Military Music And Its Story - online book

The Rise & Development Of Military Music

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references to French bands, explaining that France was the only country that possessed any literature on the subject. His survey, which even made reference to Austria and Germany, ignored England entirely.
To a certain extent his remarks were correct, although it seems strange that Major Mahan had not heard of the present author's " Memoirs of the Royal Artillery Band: An Account of the Rise of Military Music in England" (1904), a work that had even been reviewed in American papers, and much of it reproduced (with­out permission) in the pages of the " Metronome."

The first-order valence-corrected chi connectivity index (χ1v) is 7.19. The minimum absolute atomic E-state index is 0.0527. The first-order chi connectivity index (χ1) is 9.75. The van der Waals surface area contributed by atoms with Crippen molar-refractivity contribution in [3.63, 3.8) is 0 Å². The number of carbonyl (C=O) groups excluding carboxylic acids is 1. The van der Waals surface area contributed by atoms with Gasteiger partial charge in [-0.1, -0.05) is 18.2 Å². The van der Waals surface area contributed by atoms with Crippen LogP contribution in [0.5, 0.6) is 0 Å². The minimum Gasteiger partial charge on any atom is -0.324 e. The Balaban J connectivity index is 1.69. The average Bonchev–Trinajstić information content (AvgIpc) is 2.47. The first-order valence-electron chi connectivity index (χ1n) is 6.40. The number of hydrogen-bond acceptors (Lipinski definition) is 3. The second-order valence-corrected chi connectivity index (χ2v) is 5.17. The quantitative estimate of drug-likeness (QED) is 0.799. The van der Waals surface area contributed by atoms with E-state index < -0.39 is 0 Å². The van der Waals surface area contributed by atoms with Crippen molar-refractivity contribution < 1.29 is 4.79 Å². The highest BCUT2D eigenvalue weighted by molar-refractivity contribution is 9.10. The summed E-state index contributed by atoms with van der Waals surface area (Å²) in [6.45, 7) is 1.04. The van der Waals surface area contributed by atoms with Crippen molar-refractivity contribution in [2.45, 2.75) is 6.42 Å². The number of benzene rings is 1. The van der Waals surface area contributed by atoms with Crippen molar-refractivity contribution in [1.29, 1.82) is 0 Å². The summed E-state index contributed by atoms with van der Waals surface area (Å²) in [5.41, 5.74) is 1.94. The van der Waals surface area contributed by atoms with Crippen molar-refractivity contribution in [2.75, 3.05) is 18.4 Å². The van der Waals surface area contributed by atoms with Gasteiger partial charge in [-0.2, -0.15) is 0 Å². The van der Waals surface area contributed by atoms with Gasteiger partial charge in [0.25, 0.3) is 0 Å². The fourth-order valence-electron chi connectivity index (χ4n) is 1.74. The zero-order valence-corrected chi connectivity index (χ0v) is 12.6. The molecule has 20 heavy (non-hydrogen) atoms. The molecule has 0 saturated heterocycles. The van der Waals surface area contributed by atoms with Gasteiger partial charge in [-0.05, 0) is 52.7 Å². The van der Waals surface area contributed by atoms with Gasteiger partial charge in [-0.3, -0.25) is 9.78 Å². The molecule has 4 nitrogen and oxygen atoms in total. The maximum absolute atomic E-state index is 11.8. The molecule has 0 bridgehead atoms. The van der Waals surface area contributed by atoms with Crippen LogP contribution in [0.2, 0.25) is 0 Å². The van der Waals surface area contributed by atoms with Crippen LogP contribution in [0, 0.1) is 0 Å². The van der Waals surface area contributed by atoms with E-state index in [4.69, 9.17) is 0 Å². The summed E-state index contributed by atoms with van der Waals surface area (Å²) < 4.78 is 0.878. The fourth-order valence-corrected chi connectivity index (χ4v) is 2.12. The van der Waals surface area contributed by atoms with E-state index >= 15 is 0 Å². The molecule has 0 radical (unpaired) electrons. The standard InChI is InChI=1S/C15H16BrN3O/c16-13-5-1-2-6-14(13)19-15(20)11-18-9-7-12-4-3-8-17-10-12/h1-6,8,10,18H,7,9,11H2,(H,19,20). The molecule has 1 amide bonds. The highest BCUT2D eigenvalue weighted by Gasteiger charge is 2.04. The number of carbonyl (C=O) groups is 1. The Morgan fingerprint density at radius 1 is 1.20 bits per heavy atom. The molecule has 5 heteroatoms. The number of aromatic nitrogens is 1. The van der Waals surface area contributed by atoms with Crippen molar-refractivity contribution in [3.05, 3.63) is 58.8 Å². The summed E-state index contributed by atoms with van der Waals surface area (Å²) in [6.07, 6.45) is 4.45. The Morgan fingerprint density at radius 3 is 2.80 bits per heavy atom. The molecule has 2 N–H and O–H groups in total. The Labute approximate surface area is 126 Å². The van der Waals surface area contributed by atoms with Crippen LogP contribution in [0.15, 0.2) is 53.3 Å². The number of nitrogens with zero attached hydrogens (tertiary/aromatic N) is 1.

However, as I have remarked, Major Mahan had real cause for his complaint. Take Engel's "Literature of National Music"; the only works he mentions, relative to our subject, are Kastner's "Manuel General de la Musique Militaire" (1848) and his "Chants de l'Armee Francais" (1855). Matthew, in his "Literature of Music," refers only to the first book of Kastner and Day's " Catalogue of Instruments at the Royal Military Exhibition." Grove's "Dictionary" enumerates the foregoing and adds Perrin's brochure on "Military Bands" (1863), and the present author's "Memoirs of the Royal Artillery Band" (1904), which is referred to as "an excellent book of its kind." In Breitkopf and Hartel's "International Anthology of Musical Books," the last-named work alone is mentioned. There is no need therefore to apologise for the appearance of the present work, which, with the author's earlier book, are the only works on this subject in the English language.
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